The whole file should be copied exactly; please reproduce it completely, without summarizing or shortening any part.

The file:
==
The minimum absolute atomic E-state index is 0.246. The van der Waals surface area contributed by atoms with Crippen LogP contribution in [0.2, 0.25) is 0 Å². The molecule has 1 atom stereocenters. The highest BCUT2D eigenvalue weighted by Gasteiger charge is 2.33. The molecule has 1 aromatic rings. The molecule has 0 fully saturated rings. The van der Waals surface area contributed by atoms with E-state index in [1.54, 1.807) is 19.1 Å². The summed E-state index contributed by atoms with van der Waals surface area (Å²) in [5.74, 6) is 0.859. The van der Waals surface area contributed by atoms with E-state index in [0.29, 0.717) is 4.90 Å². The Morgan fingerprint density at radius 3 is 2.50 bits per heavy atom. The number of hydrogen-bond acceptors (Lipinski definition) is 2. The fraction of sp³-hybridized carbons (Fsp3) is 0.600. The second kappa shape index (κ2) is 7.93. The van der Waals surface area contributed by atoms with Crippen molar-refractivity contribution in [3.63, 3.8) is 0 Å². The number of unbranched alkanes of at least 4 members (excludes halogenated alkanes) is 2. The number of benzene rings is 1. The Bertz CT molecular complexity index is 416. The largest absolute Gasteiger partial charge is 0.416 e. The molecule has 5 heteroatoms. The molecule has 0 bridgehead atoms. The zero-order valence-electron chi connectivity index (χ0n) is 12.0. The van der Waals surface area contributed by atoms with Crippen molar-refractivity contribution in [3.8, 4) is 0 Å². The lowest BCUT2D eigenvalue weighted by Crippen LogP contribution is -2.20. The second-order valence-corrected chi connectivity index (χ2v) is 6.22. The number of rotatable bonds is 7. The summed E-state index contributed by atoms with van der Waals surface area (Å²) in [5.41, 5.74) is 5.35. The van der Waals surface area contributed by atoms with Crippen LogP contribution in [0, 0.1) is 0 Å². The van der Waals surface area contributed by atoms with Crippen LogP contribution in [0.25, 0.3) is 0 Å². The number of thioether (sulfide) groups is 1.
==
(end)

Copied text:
The minimum absolute atomic E-state index is 0.246. The van der Waals surface area contributed by atoms with Crippen LogP contribution in [0.2, 0.25) is 0 Å². The molecule has 1 atom stereocenters. The highest BCUT2D eigenvalue weighted by Gasteiger charge is 2.33. The molecule has 1 aromatic rings. The molecule has 0 fully saturated rings. The van der Waals surface area contributed by atoms with E-state index in [1.54, 1.807) is 19.1 Å². The summed E-state index contributed by atoms with van der Waals surface area (Å²) in [5.74, 6) is 0.859. The van der Waals surface area contributed by atoms with E-state index in [0.29, 0.717) is 4.90 Å². The Morgan fingerprint density at radius 3 is 2.50 bits per heavy atom. The number of hydrogen-bond acceptors (Lipinski definition) is 2. The fraction of sp³-hybridized carbons (Fsp3) is 0.600. The second kappa shape index (κ2) is 7.93. The van der Waals surface area contributed by atoms with Crippen molar-refractivity contribution in [3.63, 3.8) is 0 Å². The number of unbranched alkanes of at least 4 members (excludes halogenated alkanes) is 2. The number of benzene rings is 1. The Bertz CT molecular complexity index is 416. The largest absolute Gasteiger partial charge is 0.416 e. The molecule has 5 heteroatoms. The molecule has 0 bridgehead atoms. The zero-order valence-electron chi connectivity index (χ0n) is 12.0. The van der Waals surface area contributed by atoms with Crippen molar-refractivity contribution in [3.8, 4) is 0 Å². The lowest BCUT2D eigenvalue weighted by Crippen LogP contribution is -2.20. The second-order valence-corrected chi connectivity index (χ2v) is 6.22. The number of rotatable bonds is 7. The summed E-state index contributed by atoms with van der Waals surface area (Å²) in [5.41, 5.74) is 5.35. The van der Waals surface area contributed by atoms with Crippen LogP contribution in [0, 0.1) is 0 Å². The van der Waals surface area contributed by atoms with Crippen LogP contribution in [0.25, 0.3) is 0 Å². The number of thioether (sulfide) groups is 1.